Illustration for article titled Blacklight: Tango Down Review: Get Down, Get Down

Single-player story? Who needs that! Downloadable title Blacklight: Tango Down has multiplayer. But can the game hold its own with the retail heavyweights?


Blacklight: Tango Down is set in near-future Eastern bloc state, where two factions face off: the Order and Blacklight. The controls will be familiar to anyone who has played a Call of Duty game. And the seven multiplayer online modes include favorites like Deathmatch, Team Deathmatch, Retrieval (aka Capture The Flag) and more. The game has classes like Sniper, Shotgun, Submachine Gun, etc.

Those who put in time and effort will be rewarded with a ranking system and unlockable items to customize their weapons and appearance. Tango Down isn't just aping other games in the genre and does have a few twists of its own, enabling Blacklight to put its own spin on what has been done before.

Pixelated: Much of Blacklight: Tango Down feels familiar — almost to the point of being derivative. That's not necessarily a bad thing as it offers a shorthand to players. It's as though first-person shooters you have played before are the tutorial. When Tango Down sets out on its own, the game really feels as though it has something to offer. There are EMP bombs that cause the screen to pixelate. It looks cool, and it didn't feel gimmicky. In fact, it gave Blacklight: Tango Down this wonderful gamey quality. While playing, there was frequent pop-in when I got killed. Likewise, it gave the Tango Down a you-are-playing-a-game feel. Granted, I do not know if the pop-in was intentional! It probably wasn't, but combined with the pixelated EMPs, the dissolving dead bodies and the blue screen of death, there something very postmodern about the game. I kind of wish that the developers ran with this further!


Bang-Bang For Your Buck: Tango Down costs US$15, which isn't a bad price considering the fact that extra Modern Warfare 2 maps went for the same price. Blacklight: Tango Down is packed with something like 12 maps. And those maps did feel somewhat claustrophobic at times, but they are full of variety and generally well designed. The weapon customization also keeps things from getting stale. One of the coolest features in the game is The Hyper Reality Visor, which players can access by pressing "up" on the directional pad. The HRV allows players to see through walls and objects so that they can locate enemies. It's a shame you cannot fire your weapon while using it. While there are several "Black Ops" co-op missions that feel like filler, the rest of the game feels meaty for its price point.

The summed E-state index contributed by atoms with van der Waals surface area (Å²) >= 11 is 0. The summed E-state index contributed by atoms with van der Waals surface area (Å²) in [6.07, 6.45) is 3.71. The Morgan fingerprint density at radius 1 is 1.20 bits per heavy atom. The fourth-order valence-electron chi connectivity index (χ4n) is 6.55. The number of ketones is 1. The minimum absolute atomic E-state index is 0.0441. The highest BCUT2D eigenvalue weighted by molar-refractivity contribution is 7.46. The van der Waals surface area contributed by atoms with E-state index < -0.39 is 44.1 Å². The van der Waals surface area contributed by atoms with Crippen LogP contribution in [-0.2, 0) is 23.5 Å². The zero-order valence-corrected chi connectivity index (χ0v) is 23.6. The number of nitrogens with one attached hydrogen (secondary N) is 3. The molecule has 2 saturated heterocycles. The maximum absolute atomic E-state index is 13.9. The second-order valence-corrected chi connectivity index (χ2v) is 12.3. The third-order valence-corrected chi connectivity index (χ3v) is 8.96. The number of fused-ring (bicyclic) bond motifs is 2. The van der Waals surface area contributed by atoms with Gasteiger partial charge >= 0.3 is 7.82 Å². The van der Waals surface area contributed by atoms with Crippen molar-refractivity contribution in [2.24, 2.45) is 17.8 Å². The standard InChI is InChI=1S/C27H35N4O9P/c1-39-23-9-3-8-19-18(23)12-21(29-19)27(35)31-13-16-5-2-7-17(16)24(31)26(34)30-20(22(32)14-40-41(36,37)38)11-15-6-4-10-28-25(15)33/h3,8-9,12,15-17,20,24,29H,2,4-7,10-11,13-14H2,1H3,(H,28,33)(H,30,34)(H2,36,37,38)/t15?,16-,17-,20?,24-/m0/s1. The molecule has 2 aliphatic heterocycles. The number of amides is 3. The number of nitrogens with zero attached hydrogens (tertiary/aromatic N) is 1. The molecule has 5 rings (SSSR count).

Wait, What?: There were times I did not know what was going on in Blacklight: Tango Down. Like, for example, when I was trying to navigate game menus or make out the tiny text on the screen. There is a lot of tiny text in this game! From what I understand, there is a plot line to Blacklight: Tango Down. I couldn't quite make heads or tails of it, but that actually did not bother me. Some of the interface issues did, however. They don't affect the gameplay, which is generally straight up and solid.

Happy Campers: Players respawn at set locations in the game. In an effort to cut down on camping at spawn points, Blacklight: Tango Down has the Hyper Reality Visor and also automated turrets, which will turn any enemies that step in front of them into Swiss cheese. That didn't stop camping, but what it did do on some maps was create reverse camping. Some players hang out near their own turrets and then get double the firepower to upload on the rival faction.

Blacklight: Tango Down is almost a great multiplayer game. It feels like it needs just a slight push to get not only where it wants to be, but where it deserves to be. The basic shooter elements were fine, but sure, you could say they felt a little floaty. Or you could say that it feels slightly unbalanced — especially after getting your ass handed to you. But generally speaking, the basic shooter elements are fine. But the game never really quite makes the big leap to stand out. It gets close, but then seems to hold back and stay in its safety zone. I liked Blacklight: Tango Down. It could be better. But that's what sequels are for, right?


Blacklight: Tango Down was developed by Zombie Studios and published by Ignition Entertainment on July 7 for the Xbox 360 and on July 14 for PC. Retails for $14.99 USD. A copy of the game was given to us by the publisher for reviewing purposes. Played through the multiplayer modes and "Black Ops".

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